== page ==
Disney has been getting quite a bit of media attention this week for its decision earlier this month to add a "Courtesy" notice to its Walt Disney World and Disneyland websites. The week between Christmas and New Year's is usually the busiest of the year at the parks, but it's Death Valley for news publications, so anything that can be interpreted as the latest sign of the apocalypse from a big draw like Disney is going to get extra attention from reporters this week.
I did an interview yesterday with a radio station here in Los Angeles about Disney's new "Courtesy" information, so I figured I probably ought to address it here on my home turf, too.
You can find the new "Courtesy" notice on the Top Things You Should Know and Preparing for Your Visit pages on Disneyland.com and DisneyWorld.com, respectively. It's utterly basic stuff that should go without saying to anyone who has successfully completed kindergarten. On Disneyland's website, the statement reads:
"We ask all who come to this happy place to treat others with respect, kindness and compassion. To help Guests have a safe and enjoyable experience, we regularly update our Disneyland Resort rules."
Walt Disney World visitors get:
"Be the magic you want to see in the world. You must always remember to treat others with respect, kindness and compassion. Those who can't live up to this simple wish may be asked to leave Walt Disney World Resort."
It's mildly interesting to me, at least, that Walt Disney World holds the threat of expulsion over wayward visitors via its message, while Disneyland just directed them to the fine print. You can find Disney's theme park resort rules here and here. They're the same on each coast, with some extra rules at Disney World for Disney's Animal Kingdom park (no balloons or plastic straws).
Disney - along with every other destination in the vacation business - sells would-be guests on the fun times they'll have while visiting. But vacations can be stressful, especially when you're spending big bucks to be there. Even people who understand and try to live by the kind spirit expressed in Disney's statements can break from time to time. While we all aspire to live a stress-free life, no one I know has gotten there. And few people I've met have mastered the magic of hiding their stress from every person they encounter.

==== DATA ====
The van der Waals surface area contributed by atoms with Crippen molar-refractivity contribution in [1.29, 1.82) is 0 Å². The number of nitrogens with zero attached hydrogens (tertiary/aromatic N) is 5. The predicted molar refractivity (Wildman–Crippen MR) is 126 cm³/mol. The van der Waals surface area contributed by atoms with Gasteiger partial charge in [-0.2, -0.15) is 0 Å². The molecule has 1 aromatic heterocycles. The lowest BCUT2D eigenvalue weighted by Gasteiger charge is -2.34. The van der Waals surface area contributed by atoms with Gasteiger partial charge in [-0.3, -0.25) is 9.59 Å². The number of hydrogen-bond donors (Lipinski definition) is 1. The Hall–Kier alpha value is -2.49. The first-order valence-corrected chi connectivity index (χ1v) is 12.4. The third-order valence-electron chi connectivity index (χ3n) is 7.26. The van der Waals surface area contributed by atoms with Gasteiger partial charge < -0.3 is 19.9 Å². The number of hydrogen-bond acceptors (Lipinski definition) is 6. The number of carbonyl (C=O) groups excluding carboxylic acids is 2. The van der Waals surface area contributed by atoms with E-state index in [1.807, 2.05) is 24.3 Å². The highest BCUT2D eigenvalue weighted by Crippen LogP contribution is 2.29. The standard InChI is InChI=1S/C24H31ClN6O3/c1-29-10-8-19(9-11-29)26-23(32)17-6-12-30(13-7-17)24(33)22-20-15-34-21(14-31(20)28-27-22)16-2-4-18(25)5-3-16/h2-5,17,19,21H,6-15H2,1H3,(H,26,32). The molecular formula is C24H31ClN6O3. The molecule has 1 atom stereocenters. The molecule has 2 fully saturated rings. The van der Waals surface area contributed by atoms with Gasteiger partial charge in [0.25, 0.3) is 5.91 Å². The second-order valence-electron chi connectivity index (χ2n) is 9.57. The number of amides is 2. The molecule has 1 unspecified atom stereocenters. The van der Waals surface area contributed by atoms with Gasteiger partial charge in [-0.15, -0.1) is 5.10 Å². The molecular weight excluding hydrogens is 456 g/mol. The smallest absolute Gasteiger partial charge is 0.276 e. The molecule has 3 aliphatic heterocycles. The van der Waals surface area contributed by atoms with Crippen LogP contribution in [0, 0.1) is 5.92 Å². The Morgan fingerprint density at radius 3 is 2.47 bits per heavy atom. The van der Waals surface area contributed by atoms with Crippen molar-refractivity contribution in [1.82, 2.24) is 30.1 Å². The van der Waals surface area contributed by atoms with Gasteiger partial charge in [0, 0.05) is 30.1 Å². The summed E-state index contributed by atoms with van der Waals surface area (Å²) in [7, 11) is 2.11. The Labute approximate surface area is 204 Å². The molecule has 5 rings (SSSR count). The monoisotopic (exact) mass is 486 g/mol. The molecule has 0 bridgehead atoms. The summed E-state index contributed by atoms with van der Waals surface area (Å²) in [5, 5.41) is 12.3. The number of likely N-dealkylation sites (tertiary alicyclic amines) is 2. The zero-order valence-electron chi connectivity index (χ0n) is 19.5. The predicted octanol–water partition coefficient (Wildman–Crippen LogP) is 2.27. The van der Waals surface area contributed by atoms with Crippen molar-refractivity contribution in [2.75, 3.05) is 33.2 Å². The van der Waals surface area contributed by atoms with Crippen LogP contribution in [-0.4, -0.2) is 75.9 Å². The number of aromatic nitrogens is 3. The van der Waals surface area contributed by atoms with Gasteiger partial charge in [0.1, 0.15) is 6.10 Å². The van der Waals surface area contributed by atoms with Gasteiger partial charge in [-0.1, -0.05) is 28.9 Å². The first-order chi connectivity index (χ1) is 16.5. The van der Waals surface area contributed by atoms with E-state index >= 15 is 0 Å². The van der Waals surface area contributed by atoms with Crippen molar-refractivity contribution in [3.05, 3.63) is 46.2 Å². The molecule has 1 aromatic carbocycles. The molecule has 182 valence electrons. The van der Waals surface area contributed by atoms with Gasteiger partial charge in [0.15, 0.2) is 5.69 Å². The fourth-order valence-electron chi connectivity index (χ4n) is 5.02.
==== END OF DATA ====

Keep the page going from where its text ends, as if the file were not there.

But how do you blow up when you can't hold it in any longer? One popular response is to melt down while hurling expletives into the space around you. (I shall pause here for a moment to cringe over some bad memories. I apologize - again - to anyone who may have been there to witness them.) I look at those moments more as a cry for help than an attack on anyone. Great customer service pros know how to recognize those moments brewing and jump in with relief before the tantrums start. If they're too late, compassionate bystanders simply look away and move along.
Some guests don't just embarrass themselves with an inelegant cry for help when things go south, however. These are the people who think it's somehow justified to actually attack another human being over a problem in a theme park. These are the people to whom Disney's new "Courtesy" reminders are directed, though I don't know that any such reminder will help deter guests who have so little respect for other people that their immediate, gut reaction to a problem includes battery.
In addition to those who are just plain selfish, it seems that there are a lot of people out there - an increasing number over the past generation, perhaps - who see themselves as martyrs. Whether it's for a personal, political or religious cause, they believe that the "others" are out to get them. No one is out to get them, of course, so these would-be martyrs on occasion decide that they need to provoke some "others" to elicit the fight for which they've long dreamt.
Whatever their motivation, these people deserve nothing more than to be shown the door. Don't give them the fight they want. Let those running the place throw them out.
Which they should do, and quickly. As a theme park fan and guest, I am happy to ignore, forget, and forgive others' non-violent meltdowns in the parks, but I always will give my thanks for the park employees who step in to kick out anyone who even begins to throw hands at another theme park guest or worker.
I suspect that the vast majority of Disney fans feel the same way.
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